Carpenter v Associated Newspapers Ltd

Reference: 30/11/2001

Court: Queen's Bench Division

Judge: Gray J

Date of judgment: 30 Nov 2001

Summary: Defamation - Libel- Fair Trial - Striking Out - CPR 3.4(2) - Abuse of Process - article 6 - right to a fair trial

Appearances: Adrienne Page KC - Leading Counsel (Defendant) 

Instructing Solicitors: Taylor Joynson Garrett for the Defendant


The Claimant sued the Mail on Sunday in libel over allegations that she had made sexual advances towards builders working on her house, particularly towards the foreman Mr Clarke. Mr Clarke had previously signed an affidavit refuting the allegations as part of the settlement of a libel action brought by the Claimant against his employer over similar charges. The Mail on Sunday article was based on the Statement of Claim in the former action which had been indorsed on the Writ and was therefore open to public inspection.


Whether a fair trial of the action against the Mail on Sunday was possible. The newspaper wished to justify the allegations of sexual harassment against the Claimant, and wanted to rely on Mr Clarke’s evidence in the previous action. This evidence was inconsistent with the statement he had given by affidavit retracting the allegations on settlement of that action. If Mr Clarke gave evidence in accordance with his original statement he potentially faced prosecution for perjury for his subsequent affidavit. The newspaper suggested that one of the Claimant’s reasons for requiring the affidavit was to prevent Clarke from assisting the Mail on Sunday in the libel action and as such, amounted to an abuse of the process of the court.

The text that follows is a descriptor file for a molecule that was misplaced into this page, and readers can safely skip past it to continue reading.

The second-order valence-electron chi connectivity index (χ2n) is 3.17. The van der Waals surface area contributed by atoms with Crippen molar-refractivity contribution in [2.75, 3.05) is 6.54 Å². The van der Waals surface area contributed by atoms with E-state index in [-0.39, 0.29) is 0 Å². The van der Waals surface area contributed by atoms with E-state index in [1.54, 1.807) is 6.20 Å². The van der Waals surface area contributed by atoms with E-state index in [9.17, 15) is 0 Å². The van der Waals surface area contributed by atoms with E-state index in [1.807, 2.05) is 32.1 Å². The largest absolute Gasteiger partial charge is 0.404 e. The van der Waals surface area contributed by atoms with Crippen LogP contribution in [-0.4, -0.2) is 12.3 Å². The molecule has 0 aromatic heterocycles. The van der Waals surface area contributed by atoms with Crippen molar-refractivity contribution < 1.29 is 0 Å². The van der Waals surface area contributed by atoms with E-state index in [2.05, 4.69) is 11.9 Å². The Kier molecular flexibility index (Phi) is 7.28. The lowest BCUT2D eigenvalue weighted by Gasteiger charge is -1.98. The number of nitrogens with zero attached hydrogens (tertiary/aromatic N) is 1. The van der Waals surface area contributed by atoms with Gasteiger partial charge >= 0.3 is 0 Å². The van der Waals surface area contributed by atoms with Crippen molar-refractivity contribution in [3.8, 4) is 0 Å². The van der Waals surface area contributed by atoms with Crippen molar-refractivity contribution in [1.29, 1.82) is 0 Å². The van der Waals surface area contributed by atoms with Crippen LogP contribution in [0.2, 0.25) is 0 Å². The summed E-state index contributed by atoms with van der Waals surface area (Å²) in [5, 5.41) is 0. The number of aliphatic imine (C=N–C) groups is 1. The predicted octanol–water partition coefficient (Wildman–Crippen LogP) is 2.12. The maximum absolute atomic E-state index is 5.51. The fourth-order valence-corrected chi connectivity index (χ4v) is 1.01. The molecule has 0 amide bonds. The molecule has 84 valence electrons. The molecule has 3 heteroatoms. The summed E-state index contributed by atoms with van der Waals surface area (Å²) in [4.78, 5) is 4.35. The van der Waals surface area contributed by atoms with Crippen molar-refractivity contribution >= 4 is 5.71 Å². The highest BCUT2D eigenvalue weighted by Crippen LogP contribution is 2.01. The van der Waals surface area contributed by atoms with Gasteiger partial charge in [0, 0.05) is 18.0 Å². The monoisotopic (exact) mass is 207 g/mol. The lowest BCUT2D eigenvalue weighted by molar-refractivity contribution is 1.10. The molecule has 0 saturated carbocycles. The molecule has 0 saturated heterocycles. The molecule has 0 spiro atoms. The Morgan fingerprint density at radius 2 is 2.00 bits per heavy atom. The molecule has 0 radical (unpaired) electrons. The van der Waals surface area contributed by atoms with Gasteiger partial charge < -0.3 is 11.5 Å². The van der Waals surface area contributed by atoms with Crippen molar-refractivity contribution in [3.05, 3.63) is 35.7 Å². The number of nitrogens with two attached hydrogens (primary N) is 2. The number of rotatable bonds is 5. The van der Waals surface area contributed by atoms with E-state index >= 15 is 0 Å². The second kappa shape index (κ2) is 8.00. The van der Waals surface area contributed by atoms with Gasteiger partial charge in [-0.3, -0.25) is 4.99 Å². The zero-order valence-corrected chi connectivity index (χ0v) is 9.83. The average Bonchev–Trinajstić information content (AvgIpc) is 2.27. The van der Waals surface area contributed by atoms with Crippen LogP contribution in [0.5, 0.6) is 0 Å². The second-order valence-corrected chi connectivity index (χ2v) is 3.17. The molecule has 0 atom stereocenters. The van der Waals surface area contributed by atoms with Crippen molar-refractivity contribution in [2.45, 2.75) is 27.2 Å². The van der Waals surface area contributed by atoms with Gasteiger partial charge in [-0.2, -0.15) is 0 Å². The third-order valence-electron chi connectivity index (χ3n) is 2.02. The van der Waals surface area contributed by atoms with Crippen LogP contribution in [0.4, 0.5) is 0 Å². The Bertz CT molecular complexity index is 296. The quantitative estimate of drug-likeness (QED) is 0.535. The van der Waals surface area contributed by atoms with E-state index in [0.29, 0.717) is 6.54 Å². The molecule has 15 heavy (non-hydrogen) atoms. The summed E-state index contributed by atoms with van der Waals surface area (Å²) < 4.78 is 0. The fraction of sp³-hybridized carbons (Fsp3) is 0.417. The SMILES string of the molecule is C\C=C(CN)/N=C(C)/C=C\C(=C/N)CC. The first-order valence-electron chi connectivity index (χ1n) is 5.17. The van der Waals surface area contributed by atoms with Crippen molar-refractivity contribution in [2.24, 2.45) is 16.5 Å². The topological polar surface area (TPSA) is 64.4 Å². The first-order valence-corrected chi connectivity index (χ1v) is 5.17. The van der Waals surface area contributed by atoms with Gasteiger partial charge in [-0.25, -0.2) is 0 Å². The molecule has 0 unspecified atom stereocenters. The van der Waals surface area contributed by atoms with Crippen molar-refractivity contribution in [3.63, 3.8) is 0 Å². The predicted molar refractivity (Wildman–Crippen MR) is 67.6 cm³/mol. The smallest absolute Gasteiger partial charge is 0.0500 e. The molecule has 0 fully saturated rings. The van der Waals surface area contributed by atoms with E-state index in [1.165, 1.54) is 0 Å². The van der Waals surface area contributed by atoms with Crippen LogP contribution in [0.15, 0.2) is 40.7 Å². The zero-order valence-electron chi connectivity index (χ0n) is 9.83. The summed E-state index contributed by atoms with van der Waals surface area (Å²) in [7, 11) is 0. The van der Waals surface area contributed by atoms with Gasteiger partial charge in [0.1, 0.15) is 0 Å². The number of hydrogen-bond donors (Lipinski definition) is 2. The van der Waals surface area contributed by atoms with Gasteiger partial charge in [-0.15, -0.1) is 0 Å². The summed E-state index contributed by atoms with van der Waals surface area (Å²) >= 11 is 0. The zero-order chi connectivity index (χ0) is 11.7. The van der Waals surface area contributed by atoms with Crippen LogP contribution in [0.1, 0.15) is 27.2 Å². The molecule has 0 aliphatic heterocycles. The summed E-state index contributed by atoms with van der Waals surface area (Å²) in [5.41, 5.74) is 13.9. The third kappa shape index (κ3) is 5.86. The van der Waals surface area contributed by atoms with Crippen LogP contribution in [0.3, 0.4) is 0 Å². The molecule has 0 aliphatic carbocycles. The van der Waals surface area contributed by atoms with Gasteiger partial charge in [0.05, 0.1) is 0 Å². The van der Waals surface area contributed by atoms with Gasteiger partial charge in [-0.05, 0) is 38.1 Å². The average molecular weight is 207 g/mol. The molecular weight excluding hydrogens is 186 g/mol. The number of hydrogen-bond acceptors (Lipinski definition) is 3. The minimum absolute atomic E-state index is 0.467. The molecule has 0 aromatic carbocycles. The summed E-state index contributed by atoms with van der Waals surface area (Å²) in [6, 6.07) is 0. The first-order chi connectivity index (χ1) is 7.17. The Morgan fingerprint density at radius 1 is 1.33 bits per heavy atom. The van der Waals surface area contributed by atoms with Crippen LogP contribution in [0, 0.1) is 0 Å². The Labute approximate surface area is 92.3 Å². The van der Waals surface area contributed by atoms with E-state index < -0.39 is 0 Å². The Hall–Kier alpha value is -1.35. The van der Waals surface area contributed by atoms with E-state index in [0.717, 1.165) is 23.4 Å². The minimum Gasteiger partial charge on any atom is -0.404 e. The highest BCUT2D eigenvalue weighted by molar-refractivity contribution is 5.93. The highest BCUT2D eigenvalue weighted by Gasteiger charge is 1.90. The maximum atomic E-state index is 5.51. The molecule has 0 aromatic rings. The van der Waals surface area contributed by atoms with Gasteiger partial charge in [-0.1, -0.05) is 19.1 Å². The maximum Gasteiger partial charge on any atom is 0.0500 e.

The action would be struck out as an abuse of process. The newspaper had been effectively disabled from calling Mr Clarke as a witness and the Defence would be denied the opportunity to present its case under conditions which would not place it at a substantial disadvantage. It was the Claimant’s intentional conduct which brought about the inequality of arms between the parties and rendered a fair trial impossible, and this amounted to an abuse of the process of the court.


This was a robust decision, but gives an example of the Court being willing to dismiss proceedings as an abuse where one of the parties has taken steps to effectively “disable” a crucial witness.